Who Was Jean-Jacques Rousseau?

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Jean-Jacques Rousseau was a prolific writer in a number of genres. His insights into moral psychology, and particularly what he had to say about human needs for approval from others, have continuing resonance. In this episode of the Philosophy Bites podcast Chris Bertram discusses this aspect of his work with Nigel Warburton.

Listen to Chris Bertram on Rousseau's Moral Psychology

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Jean-Jacques Rousseau is generally seen, especially in Britain, as the worst sort of intellectual: absurdly self-regarding, and dangerously naive, in his fond belief in the natural goodness of humanity, which fed the excesses of the French Revolution, and maybe sowed other totalitarian seeds.

I have come to think he deserves more respect. While recently researching the roots of secular humanism, I found that he stood out from the list of dead white males I was considering. While other thinkers made important contributions to this or that movement, Rousseau made the weather. Also, he is psychologically fascinating – he makes other thinkers of the age seem wooden.

His thought is as relevant as ever, for he confronted deep human needs, such as the need to reconcile personal integrity with social belonging, the need to reconnect with the natural world, the need to escape the hyped-up tinny crap that passes for culture and seek out some sort of authenticity, and above all perhaps, the glorious yet embarrassing need that drives us all, the need to be ourselves...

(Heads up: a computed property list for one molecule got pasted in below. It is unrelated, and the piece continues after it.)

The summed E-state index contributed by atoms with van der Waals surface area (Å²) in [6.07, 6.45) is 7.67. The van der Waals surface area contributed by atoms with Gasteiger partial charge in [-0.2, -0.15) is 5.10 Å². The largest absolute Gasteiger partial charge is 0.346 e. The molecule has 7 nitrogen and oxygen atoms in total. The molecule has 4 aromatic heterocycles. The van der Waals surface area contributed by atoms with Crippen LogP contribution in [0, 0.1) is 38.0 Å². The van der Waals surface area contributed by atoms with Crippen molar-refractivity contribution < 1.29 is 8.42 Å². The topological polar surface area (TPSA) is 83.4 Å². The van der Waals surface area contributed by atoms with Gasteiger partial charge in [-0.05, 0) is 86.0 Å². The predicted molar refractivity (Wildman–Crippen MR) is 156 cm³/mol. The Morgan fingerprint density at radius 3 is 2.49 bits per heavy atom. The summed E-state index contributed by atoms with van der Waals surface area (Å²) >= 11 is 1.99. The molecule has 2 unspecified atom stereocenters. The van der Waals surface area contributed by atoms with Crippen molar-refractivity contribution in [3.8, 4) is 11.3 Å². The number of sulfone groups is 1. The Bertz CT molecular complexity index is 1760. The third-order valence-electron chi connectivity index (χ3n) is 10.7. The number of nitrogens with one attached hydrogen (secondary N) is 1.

Continue reading Theo Hobson's article: Jean-Jacques Rousseau: as relevant as ever 

Further Reading

Jean-Jacques Rousseau remains an important figure in the history of philosophy, both because of his contributions to political philosophy and moral psychology and because of his influence on later thinkers. Rousseau’s own view of philosophy and philosophers was firmly negative, seeing philosophers as the post-hoc rationalizers of self-interest, as apologists for various forms of tyranny, and as playing a role in the alienation of the modern individual from humanity’s natural impulse to compassion. The concern that dominates Rousseau’s work is to find a way of preserving human freedom in a world where human beings are increasingly dependent on one another for the satisfaction of their needs. This concern has two dimensions: material and psychological, of which the latter has greater importance. In the modern world, human beings come to derive their very sense of self from the opinion of others, a fact which Rousseau sees as corrosive of freedom and destructive of individual authenticity. In his mature work, he principally explores two routes to achieving and protecting freedom: the first is a political one aimed at constructing political institutions that allow for the co-existence of free and equal citizens in a community where they themselves are sovereign; the second is a project for child development and education that fosters autonomy and avoids the development of the most destructive forms of self-interest...

Continue reading the Stanford Encyclopedia of Philosophy article on Rousseau by Christopher Bertram

Related Topics

If you’re interested in Rousseau, check out some of the following related topics for more resources:

 DemocracyEmpathyThe Enlightenment | HumeLockeMoral Psychology | Social Contract

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